On Friday, May 27th I worked for a few hours then drove to Amherst, Massachusetts to visit the Mead Museum at Amherst College to see one of William Shakespeare’s First Folio’s. The Folger Shakespeare Library is celebrating “The Wonder of Will – 400 Years of Shakespeare” by bringing a First Folio to each of the fifty states plus Puerto Rico and, of course, Washington D.C. This was the last weekend to see the Mead exhibit, and since I was heading to New Hampshire with my son on Saturday morning, I made the windy drive out to the Pioneer Valley.
After parking the car at the town square, I followed Boltwood Avenue to College Street then crossed over to the Amherst College campus. My anticipation at seeing The Book that gave us literature’s most celebrated playwright dictated the speed of my walk and quickness of breath, which after entering the museum and bringing myself to a calm, was re-imagined as I pulled tight the reigns of my eagerness; I gathered my self together, and walked through the first gallery observing each art work before stepping into the Shakespearean exhibit space. If you have not visited the Mead, it is a worthwhile trip to see Rockwell Kent’s Clover Fields (1939-1940) among a beautifully curated salon wall, and across from that is, perhaps one of my favorites in their permanent collection, Paolo and Francesca (1856) by Dutch artist Ary Scheffer; the lovers’ bodies are exquisitely enraptured against the contrasting darkness of fate. Francesca’s hold on Paolo is delicate yet anchored to their shared ecstasy, separated by a fabric swath. Seeing Dante’s adulterous lovers before seeing Hamlet and Ophelia share pages in the Folio was Fortune’s gift.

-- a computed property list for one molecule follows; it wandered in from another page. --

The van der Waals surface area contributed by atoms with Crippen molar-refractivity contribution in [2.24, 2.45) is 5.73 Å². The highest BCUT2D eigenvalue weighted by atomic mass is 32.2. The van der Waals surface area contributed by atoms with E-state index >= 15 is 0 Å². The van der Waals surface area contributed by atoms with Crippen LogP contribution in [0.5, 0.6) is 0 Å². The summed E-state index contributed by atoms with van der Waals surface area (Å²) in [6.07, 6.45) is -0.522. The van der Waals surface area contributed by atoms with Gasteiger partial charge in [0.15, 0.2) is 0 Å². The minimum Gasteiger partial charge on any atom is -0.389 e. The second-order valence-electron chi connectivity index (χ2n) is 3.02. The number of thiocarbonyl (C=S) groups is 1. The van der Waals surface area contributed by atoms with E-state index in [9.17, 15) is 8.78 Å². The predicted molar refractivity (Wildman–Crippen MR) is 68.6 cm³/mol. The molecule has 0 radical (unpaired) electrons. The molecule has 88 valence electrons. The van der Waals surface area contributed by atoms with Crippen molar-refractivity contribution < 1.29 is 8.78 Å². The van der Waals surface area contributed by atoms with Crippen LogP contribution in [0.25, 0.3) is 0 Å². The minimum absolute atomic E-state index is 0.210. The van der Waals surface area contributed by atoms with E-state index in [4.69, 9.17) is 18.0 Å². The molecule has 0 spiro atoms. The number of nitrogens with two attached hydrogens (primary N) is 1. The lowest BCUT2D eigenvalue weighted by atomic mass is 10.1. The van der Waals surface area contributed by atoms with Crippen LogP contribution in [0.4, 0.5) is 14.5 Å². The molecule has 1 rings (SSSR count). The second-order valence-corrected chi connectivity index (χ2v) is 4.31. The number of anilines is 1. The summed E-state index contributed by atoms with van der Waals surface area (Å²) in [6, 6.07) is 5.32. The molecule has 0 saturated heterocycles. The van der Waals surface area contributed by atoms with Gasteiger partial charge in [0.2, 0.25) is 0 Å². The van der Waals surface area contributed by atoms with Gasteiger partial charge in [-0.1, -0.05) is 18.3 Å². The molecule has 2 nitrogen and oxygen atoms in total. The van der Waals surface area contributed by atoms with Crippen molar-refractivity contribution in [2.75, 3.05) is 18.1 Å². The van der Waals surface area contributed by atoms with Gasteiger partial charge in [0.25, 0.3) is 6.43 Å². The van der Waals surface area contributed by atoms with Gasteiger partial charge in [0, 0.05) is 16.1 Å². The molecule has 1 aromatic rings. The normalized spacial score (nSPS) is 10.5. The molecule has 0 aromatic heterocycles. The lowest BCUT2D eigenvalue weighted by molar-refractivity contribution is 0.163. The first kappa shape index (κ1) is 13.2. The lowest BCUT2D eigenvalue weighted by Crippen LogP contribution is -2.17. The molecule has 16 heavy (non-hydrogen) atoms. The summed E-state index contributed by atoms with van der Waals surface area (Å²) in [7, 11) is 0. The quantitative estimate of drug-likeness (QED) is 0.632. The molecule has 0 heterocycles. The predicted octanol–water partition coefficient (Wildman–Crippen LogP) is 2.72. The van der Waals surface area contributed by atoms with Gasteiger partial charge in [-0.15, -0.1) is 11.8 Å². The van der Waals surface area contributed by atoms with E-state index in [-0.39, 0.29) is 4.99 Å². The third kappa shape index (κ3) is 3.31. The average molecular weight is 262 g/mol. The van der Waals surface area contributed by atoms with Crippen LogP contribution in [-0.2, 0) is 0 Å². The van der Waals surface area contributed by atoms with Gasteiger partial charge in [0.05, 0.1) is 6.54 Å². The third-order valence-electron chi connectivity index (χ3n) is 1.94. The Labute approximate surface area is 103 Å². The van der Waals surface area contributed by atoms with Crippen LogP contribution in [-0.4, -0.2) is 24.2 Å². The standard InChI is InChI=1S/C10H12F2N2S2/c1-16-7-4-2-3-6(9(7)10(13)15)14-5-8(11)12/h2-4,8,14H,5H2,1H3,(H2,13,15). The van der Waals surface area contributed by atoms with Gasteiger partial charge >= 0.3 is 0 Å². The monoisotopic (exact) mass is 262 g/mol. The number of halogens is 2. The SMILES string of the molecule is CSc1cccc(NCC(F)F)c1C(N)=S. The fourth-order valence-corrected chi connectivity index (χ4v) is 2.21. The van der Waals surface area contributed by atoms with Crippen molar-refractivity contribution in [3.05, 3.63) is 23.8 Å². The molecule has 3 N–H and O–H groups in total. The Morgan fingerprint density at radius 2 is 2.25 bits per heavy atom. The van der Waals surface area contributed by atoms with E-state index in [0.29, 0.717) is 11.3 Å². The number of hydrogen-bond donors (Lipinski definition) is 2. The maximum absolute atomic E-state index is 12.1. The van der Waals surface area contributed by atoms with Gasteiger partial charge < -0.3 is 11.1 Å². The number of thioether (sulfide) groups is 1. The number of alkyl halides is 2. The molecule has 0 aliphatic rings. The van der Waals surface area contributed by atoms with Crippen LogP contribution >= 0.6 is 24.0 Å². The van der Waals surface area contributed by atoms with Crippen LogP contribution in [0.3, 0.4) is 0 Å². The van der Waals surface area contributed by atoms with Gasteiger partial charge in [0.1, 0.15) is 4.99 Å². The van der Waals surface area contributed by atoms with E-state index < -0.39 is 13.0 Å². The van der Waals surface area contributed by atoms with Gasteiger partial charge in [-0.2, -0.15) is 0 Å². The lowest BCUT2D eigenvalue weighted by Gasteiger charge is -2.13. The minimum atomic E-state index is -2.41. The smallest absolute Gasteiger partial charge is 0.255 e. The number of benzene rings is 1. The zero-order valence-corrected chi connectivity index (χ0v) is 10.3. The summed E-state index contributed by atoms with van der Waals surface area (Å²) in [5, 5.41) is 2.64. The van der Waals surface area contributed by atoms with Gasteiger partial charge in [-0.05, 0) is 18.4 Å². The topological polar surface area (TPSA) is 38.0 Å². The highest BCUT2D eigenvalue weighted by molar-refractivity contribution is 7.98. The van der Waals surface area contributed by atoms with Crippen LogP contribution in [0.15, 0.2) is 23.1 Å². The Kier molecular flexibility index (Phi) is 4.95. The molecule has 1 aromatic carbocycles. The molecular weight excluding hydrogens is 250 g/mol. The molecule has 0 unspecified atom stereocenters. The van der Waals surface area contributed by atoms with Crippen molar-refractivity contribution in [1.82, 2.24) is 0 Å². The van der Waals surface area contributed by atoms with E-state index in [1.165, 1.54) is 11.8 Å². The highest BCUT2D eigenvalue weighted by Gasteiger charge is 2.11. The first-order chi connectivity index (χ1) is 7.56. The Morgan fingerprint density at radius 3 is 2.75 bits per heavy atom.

“Tattooed Shakespeare” by Mathew McFarren. Click on title for purchasing information. Original is sold.
The “Wonder of Will” exhibit included several panels of factual information about Shakespeare himself, the language, actors, history and so forth. Also included was Louise Bourgeois’s lithograph Hamlet and Ophelia (1996-1997) (admittedly not one of my favorite pieces of hers, but I can appreciate the curator’s decision for including it) and Ophelia (1875) by Thomas Francis Dicksee. The First Folio was encased in a glass box open to Hamlet’s famous “To be or Not to be” speech. I made every attempt to read fully the double-sided leaves, bright white, nearly translucent–you could see the font come through on the next page, which only created a temptation to turn pages if that were possible. The Shakespeare line that impressed me to most is Hamlet’s spiteful, “Get thee to a nunnerie!” while looking straight across the wall behind the Folio which displays Dicksee’s Ophelia. Engaging in the experience of reading and looking, intermittently observing two works of art containing the breadth of complex ardor and madness is a breathless maneuver; with all my own dramatic emotion, I am lucky to remain standing.
If you have an opportunity to see a First Folio I encourage you to search out a location near you. It is possible you might have to wait in line to see it, and your viewing may possibly be timed depending on the crowd. I was lucky; there were other museum visitors, and although I was bewitched by selfishness, I returned to the podium three or four times to soak up as much history as possible. Hopefully in the near future I can visit the Folger Shakespeare Library in Washington D.C. If you already have, do not speak of it–“So full of artless jealousy is guilt”